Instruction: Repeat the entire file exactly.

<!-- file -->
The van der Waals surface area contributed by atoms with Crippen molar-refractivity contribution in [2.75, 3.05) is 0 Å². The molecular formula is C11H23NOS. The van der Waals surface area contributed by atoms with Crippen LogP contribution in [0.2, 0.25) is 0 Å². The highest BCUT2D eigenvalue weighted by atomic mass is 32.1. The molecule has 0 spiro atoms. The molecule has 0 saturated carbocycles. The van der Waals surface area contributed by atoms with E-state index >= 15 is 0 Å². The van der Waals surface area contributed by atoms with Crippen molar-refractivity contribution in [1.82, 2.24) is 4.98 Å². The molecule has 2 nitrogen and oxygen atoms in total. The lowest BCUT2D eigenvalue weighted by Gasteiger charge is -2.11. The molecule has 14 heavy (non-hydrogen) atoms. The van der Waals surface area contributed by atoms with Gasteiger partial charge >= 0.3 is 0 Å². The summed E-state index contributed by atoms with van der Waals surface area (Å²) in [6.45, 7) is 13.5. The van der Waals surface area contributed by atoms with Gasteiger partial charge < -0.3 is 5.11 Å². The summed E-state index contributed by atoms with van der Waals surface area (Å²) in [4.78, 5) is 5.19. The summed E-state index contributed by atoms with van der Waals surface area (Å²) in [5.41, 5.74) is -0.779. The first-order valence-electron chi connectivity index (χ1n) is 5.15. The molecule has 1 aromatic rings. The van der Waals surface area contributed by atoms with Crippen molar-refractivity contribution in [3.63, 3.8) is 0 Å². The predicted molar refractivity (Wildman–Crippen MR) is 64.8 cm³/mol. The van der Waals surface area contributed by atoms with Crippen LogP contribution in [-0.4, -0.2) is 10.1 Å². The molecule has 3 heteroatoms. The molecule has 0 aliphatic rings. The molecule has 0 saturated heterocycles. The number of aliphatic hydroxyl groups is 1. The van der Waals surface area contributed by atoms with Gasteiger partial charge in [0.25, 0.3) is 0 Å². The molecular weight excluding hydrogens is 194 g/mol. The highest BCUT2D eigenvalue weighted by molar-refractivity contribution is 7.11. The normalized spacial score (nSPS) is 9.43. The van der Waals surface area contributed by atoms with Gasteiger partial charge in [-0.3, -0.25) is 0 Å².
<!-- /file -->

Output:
The van der Waals surface area contributed by atoms with Crippen molar-refractivity contribution in [2.75, 3.05) is 0 Å². The molecular formula is C11H23NOS. The van der Waals surface area contributed by atoms with Crippen LogP contribution in [0.2, 0.25) is 0 Å². The highest BCUT2D eigenvalue weighted by atomic mass is 32.1. The molecule has 0 spiro atoms. The molecule has 0 saturated carbocycles. The van der Waals surface area contributed by atoms with E-state index >= 15 is 0 Å². The van der Waals surface area contributed by atoms with Crippen molar-refractivity contribution in [1.82, 2.24) is 4.98 Å². The molecule has 2 nitrogen and oxygen atoms in total. The lowest BCUT2D eigenvalue weighted by Gasteiger charge is -2.11. The molecule has 14 heavy (non-hydrogen) atoms. The van der Waals surface area contributed by atoms with Gasteiger partial charge >= 0.3 is 0 Å². The summed E-state index contributed by atoms with van der Waals surface area (Å²) in [6.45, 7) is 13.5. The van der Waals surface area contributed by atoms with Gasteiger partial charge < -0.3 is 5.11 Å². The summed E-state index contributed by atoms with van der Waals surface area (Å²) in [4.78, 5) is 5.19. The summed E-state index contributed by atoms with van der Waals surface area (Å²) in [5.41, 5.74) is -0.779. The first-order valence-electron chi connectivity index (χ1n) is 5.15. The molecule has 1 aromatic rings. The van der Waals surface area contributed by atoms with Crippen molar-refractivity contribution in [3.63, 3.8) is 0 Å². The predicted molar refractivity (Wildman–Crippen MR) is 64.8 cm³/mol. The van der Waals surface area contributed by atoms with Crippen LogP contribution in [-0.4, -0.2) is 10.1 Å². The molecule has 3 heteroatoms. The molecule has 0 aliphatic rings. The molecule has 0 saturated heterocycles. The number of aliphatic hydroxyl groups is 1. The van der Waals surface area contributed by atoms with Gasteiger partial charge in [0.25, 0.3) is 0 Å². The molecular weight excluding hydrogens is 194 g/mol. The highest BCUT2D eigenvalue weighted by molar-refractivity contribution is 7.11. The normalized spacial score (nSPS) is 9.43. The van der Waals surface area contributed by atoms with Gasteiger partial charge in [-0.3, -0.25) is 0 Å².